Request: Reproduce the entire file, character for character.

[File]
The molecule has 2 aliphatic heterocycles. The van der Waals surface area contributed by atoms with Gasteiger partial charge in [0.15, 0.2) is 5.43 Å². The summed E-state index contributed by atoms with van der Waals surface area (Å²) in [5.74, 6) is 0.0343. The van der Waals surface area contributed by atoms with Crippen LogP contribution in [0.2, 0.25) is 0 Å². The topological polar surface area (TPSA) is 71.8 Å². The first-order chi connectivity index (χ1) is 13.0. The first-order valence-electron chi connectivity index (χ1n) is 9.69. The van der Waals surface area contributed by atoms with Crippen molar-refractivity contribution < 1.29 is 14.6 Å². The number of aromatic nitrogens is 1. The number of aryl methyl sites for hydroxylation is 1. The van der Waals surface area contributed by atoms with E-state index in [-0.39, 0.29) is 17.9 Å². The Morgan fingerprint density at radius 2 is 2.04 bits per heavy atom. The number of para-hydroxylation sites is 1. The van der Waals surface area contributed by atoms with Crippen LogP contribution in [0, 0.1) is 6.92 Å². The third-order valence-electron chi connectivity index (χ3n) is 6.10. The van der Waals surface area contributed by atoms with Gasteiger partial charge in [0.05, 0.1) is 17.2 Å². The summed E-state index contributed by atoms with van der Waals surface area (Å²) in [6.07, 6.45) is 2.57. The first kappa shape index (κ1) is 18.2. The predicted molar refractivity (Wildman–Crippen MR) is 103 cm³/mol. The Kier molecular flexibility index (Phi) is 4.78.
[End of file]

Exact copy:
The molecule has 2 aliphatic heterocycles. The van der Waals surface area contributed by atoms with Gasteiger partial charge in [0.15, 0.2) is 5.43 Å². The summed E-state index contributed by atoms with van der Waals surface area (Å²) in [5.74, 6) is 0.0343. The van der Waals surface area contributed by atoms with Crippen LogP contribution in [0.2, 0.25) is 0 Å². The topological polar surface area (TPSA) is 71.8 Å². The first-order chi connectivity index (χ1) is 13.0. The first-order valence-electron chi connectivity index (χ1n) is 9.69. The van der Waals surface area contributed by atoms with Crippen molar-refractivity contribution < 1.29 is 14.6 Å². The number of aromatic nitrogens is 1. The number of aryl methyl sites for hydroxylation is 1. The van der Waals surface area contributed by atoms with E-state index in [-0.39, 0.29) is 17.9 Å². The Morgan fingerprint density at radius 2 is 2.04 bits per heavy atom. The number of para-hydroxylation sites is 1. The van der Waals surface area contributed by atoms with Crippen LogP contribution in [0, 0.1) is 6.92 Å². The third-order valence-electron chi connectivity index (χ3n) is 6.10. The van der Waals surface area contributed by atoms with Gasteiger partial charge in [0.05, 0.1) is 17.2 Å². The summed E-state index contributed by atoms with van der Waals surface area (Å²) in [6.07, 6.45) is 2.57. The first kappa shape index (κ1) is 18.2. The predicted molar refractivity (Wildman–Crippen MR) is 103 cm³/mol. The Kier molecular flexibility index (Phi) is 4.78.